In all the news surrounding tertiary education and university fees, a term that comes up often is the 'missing middle'. But what is the missing middle? Who are these people and what does it mean to be part of the missing middle?
Simply put, the missing middle are those too poor to avoid university themselves but also not poor enough to qualify for government funding. In order to qualify for NSFAS, your household income needs to be below R120 000 per year and, while this is great for the disadvantaged, the middle class is underserved by this system.
Those whose households earn less than R600 000 annually are often unable to afford the fees, accommodation and living expenses that go along with tertiary studies. Hence the term 'missing middle': unable to qualify for financial aid but also unable to pay for university themselves.
Caught in the middle
So now that you know what the missing middle is, what’s next? Fortunately, many universities are beginning to offer support directly to the students who fall into this category. The University of Johannesburg, for example, ran a Missing Middle Campaign throughout 2016, raising over R60 million to help finance those students who don’t qualify for financial aid.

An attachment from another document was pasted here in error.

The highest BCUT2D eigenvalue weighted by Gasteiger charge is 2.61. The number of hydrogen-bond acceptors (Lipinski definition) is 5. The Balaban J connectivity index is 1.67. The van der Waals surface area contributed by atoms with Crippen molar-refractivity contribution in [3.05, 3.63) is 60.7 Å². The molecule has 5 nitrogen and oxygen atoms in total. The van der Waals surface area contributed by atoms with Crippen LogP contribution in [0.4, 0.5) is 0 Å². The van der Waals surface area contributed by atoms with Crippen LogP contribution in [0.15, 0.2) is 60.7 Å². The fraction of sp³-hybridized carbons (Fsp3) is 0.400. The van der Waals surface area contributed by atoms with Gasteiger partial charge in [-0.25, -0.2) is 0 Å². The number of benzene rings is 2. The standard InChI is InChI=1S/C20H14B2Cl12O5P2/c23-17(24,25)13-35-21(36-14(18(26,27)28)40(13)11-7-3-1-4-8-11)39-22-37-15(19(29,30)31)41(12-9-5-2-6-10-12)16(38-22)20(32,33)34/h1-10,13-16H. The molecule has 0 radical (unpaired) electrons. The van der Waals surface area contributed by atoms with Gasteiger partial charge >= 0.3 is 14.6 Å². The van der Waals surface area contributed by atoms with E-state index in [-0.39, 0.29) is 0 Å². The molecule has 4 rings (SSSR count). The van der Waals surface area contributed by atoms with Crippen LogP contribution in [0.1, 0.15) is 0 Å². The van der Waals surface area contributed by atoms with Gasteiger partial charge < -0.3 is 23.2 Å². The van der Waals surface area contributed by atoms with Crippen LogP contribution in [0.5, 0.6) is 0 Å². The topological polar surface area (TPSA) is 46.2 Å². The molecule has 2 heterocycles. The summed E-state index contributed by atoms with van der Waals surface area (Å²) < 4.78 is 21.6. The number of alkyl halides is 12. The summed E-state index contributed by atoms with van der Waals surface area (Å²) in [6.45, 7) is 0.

Change is coming
The government is introducing a mixed funding system for the missing middle, protecting them from university fee increases this year while also supplying some assistance in the form of grants and loans, and NSFAS seems set to finally make some changes of their own. Rather than judging applications solely on household income, some changes will be made to the funding system to accommodate the missing middle based on disposable income and relative means.
This new system, the Ikusasa Student Financial Aid Programme, is being piloted at 6 universities around the country:
- Orbit TVET College in Rustenburg
- University of Cape Town
- University of Pretoria
- University of the Witwatersrand
- University of Venda
- Walter Sisulu University
- Tshwane University of Technology
The focus will initially be on essential and scarce skills, such as medicine, engineering, actuarial studies, pharmacology and artisan courses. With ISFAP raising money from both the government and private sector, they hope to make a substantial difference to the lives of the missing middle and change the lives and futures of thousands of South Africans.